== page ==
Solanum laciniatum produces two types of foliage: Large lance-shaped or irregularly lobed juvenile leaves 300 mm long by 250 mm wide and smaller generally entire lance-shaped adult leaves 150 mm long by about 30-50 mm wide. Both types of leaf are a rich dark green on the upper surface, and a lighter green underneath, with conspicuous veins. They are held on dark green succulent stems, which turn black, then a rough light-brown, with age.

The five-petalled flowers are 30-50 mm across, bluish-purple, with bright yellow anthers. The flowers appear spasmodically in spring and summer in clusters of 3-5 in the leaf axils. The egg-shaped berries, 20-30 mm long, begin green and small when unripe and then become a bright orange-yellow with a warty appearance when ripe. The berries are poisonous while green, but edible once orange (then called the 'bush tomato'). The plant is also used as a rootstock for grafting eggplant.

Solanum laciniatum has been cultivated at the Australian National Botanic Gardens since 1969, with no frost damage or major pest or disease problems apparent. As a fast-growing species, hardy in most soil types and conditions, except salt spray, S. laciniatum is ideally suited as a screen plant, in the understorey of a wind break, or for bank and erosion stabilisation. It has also been used in soils with a high concentration of heavy metals when reclaiming mine wastes. For the home gardener S. laciniatum is ideal as a quick growing screen plant, while slower shrubs are establishing.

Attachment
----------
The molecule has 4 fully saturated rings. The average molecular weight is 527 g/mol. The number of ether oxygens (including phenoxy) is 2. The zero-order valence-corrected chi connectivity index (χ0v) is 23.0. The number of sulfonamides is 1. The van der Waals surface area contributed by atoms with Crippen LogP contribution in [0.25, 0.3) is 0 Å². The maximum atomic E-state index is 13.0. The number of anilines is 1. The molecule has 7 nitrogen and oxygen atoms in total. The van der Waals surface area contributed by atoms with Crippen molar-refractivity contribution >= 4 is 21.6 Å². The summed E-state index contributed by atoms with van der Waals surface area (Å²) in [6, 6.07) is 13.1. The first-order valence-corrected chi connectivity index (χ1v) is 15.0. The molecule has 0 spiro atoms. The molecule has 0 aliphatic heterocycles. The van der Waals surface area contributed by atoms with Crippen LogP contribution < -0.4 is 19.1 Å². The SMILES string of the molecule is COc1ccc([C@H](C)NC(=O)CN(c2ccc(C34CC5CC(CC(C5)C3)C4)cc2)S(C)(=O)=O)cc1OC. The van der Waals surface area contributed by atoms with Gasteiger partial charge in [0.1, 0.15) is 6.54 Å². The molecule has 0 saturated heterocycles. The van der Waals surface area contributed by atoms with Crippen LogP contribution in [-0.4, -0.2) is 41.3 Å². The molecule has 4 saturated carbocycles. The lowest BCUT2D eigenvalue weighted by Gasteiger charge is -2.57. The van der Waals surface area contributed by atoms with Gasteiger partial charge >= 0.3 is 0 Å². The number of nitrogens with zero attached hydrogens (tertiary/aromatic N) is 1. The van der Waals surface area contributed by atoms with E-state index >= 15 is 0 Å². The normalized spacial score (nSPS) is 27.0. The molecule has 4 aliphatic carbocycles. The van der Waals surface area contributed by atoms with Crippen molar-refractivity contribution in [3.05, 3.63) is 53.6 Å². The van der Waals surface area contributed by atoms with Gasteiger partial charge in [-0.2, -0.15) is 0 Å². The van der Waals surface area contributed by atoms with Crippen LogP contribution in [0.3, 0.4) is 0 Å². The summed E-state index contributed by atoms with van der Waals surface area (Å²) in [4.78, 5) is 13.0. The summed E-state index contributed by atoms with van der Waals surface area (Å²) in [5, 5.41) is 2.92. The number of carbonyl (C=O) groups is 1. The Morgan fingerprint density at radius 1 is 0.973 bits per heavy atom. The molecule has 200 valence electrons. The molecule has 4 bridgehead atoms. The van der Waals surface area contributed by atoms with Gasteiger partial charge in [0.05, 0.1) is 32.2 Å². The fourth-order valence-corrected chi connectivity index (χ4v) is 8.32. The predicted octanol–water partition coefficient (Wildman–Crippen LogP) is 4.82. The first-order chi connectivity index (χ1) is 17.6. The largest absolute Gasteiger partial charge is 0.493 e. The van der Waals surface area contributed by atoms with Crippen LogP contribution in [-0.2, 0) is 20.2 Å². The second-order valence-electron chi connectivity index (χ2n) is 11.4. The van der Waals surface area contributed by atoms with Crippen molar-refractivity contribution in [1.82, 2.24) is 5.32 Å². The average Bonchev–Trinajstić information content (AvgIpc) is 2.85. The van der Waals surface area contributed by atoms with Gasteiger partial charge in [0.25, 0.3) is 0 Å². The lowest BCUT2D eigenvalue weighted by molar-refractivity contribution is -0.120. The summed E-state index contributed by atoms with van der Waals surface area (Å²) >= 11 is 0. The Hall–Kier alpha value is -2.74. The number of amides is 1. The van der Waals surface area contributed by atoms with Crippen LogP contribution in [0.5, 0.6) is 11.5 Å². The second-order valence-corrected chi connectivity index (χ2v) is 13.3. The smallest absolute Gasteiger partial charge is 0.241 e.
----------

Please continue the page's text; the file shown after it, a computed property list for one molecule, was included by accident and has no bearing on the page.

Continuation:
Since the mid 1960s S. laciniatum and S. aviculare have been cultivated and studied in the USSR, NZ, India, Egypt and other countries. The plants, and in particular the young foliage and green berries, contain a series of steroids (including the toxic alkaloid solasodine), which are of commercial value as raw material for the manufacture of contraceptives.

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Thursday, 20 October 2016

FFF256 - DEWFLOWER

Drosanthemum ("dewflowers") is a genus of succulent plants in the ice plant family, Aizoaceae, native to the winter-rainfall regions of southern Africa. Most species bear colorful flowers. The name Drosanthemum means "Dew-flower" in Greek, and refers to the characteristic shiny translucent papillae, which cover the succulent leaves and flower buds.

The species shown here is Drosanthemum hispidum (Linn.). It is a succulent, mound-forming perennial, 60 cm tall, 90 cm wide, leaves up to 2.5 cm long. These leaves and the stems are covered with papillae looking like dew drops or glassy beads, glittering in the sun, hence the common name. Flowers are profuse and a rich purple or lavender. Blooming in summer, this plant forms a dazzling mound of colour for the well-drained garden.

The plant requires full sun and regular watering in summer. It should be kept rather dry in winter, and it does better with good drainage. It is a salt resistant plant.